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Is it Time to Cash Out on Your Data? California Governor Proposes that Companies Pay a Dividend in Exchange for Access to Consumers’ Data.

By Michael A. Shapiro, Attorney at XPAN Law Group, LLC

In his first State of the State Address on February 12, 2019,  California Governor Gavin Newsom proposed that tech companies pay a dividend to California residents in exchange for access to their data.  “California’s consumers should . . . be able to share in the wealth that is created from their data,” declared Newsom. “And so I’ve asked my team to develop a proposal for a new Data Dividend for Californians, because we recognize that your data has value and it belongs to you.”  

At first blush, this sounds appealing.  As the Governor noted in his speech, technology “companies make billions of dollars collecting, curating and monetizing our personal data.” In addition, third-party data brokers, a rapidly growing multi-billion industry, seek to capitalize on the convergence of consumer big data and artificial intelligence.  Shouldn’t consumers in California and elsewhere share in their spoils? Indeed, forty five percent of California voters already support the idea of tech companies paying them a share of the profits from using their data.

The idea of paying consumers for their data has been around for some time.   In the early 1990s, New York University economist Kenneth Laudon argued that the cost of invading privacy was far lower than its true social cost.  In order to fix this imbalance, he suggested that consumers should be allowed to sell their data.   Facebook co-founder Chris Hughes recently proposed creating a new tax on the revenues of companies that collect and store meaningful amount of information and data about individuals.  The revenue from this data tax, in turn, would fund a data dividend to every American, similarly to the oil dividend paid to Alaska residents.  Economists Eric Posner and Glen Weyl even suggested establishing data unions that would represent and negotiate on behalf of Facebook and Google users and cut off data flow to companies if they refuse fair monetary compensation for the consumers’ personal data.  

Saadia Madsbjerg of the Rockefeller Foundation proposed taxing data brokers and using tax revenues to improve privacy of information on the internet, countering identity theft, and improving connectivity and internet literacy.  Washington State recently toyed with the idea of taxing receipts from sale of personal data relating to Washington residents, but the proposed bill never made it into law.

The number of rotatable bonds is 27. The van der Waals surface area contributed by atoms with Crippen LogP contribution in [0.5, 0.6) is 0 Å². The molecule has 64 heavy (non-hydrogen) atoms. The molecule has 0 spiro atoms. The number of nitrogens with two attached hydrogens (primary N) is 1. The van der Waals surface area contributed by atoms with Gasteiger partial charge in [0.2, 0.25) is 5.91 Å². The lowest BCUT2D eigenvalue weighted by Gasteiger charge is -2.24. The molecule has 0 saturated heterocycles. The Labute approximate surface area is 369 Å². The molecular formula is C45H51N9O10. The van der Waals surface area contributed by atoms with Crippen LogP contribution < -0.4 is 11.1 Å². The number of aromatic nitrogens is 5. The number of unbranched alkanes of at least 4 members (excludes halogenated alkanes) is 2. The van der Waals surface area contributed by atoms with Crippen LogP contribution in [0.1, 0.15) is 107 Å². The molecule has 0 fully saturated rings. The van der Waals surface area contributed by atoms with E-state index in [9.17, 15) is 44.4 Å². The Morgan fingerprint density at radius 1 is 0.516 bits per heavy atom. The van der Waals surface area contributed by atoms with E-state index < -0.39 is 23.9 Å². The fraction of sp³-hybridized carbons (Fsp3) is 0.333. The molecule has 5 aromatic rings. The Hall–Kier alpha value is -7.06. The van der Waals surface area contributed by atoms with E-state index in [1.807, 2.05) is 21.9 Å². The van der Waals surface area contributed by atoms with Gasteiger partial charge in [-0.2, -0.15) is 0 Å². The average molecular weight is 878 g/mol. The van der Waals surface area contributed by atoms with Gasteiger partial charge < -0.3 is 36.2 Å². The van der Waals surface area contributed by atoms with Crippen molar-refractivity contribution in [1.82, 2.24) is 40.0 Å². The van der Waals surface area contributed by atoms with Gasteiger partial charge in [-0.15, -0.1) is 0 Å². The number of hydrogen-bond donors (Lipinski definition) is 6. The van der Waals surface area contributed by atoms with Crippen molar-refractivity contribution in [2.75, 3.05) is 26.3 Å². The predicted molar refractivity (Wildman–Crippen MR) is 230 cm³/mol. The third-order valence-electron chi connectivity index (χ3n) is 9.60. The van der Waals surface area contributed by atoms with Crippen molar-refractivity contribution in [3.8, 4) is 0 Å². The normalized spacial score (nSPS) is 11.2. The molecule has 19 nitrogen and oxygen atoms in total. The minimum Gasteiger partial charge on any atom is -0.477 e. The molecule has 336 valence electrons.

The idea of a data dividend also has its share of sceptics and opponents.  For example, recently published research suggests that the monetary value consumers place on free online services – like internet maps, email, and search engines – far outweighs the revenue per consumer received by companies like Facebook and Twitter, suggesting that the value of benefits consumers receive might outweigh the value of their data to these companies.  Imposing a data dividend in that case might result in economic inefficiency.

Some experts argue that structuring a dividend as a royalty payment will not work as long as consumers cannot take ownership of their data.  Although the recently enacted California Consumer Privacy Act (CCPA), like the European Union’s General Data Protection Regulation, allows consumers to control their data, it remains unclear how effective that would be in practice.  

A digital rights group Electronic Frontier Foundation (EFF) opposes any “pay-for-privacy” scheme on the grounds that privacy is a fundamental human right and expressly guaranteed by the California Constitution.  EFF argues that paying people for privacy would discourage them from exercising their privacy rights and lead to unequal classes of privacy “haves” and “have-nots,” depending upon the income of the user.  Furthermore, it would arguably contradict Section 1798.125 of the CCPA which forbids companies from discriminating against consumers based on the exercise of their privacy rights.

At this time, it is unclear how a new data dividend law will be structured and applied.   There is a draft bill prepared by economist Glen Weyl, which apparently advances his idea of data unions, but the Governor professes to be open to all constructive input.  In the meantime, the proposal itself signifies the policymakers’ evolving way of thinking about privacy and open up a new chapter in the debate over the future of U.S. privacy and data protection framework.  

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Nothing contained in this blog should be construed as creating an attorney-client relationship or providing legal advice of any kind. If you have a legal issue regarding cybersecurity, domestic or international data privacy, or electronic data discovery, you should consult a licensed attorney in your jurisdiction.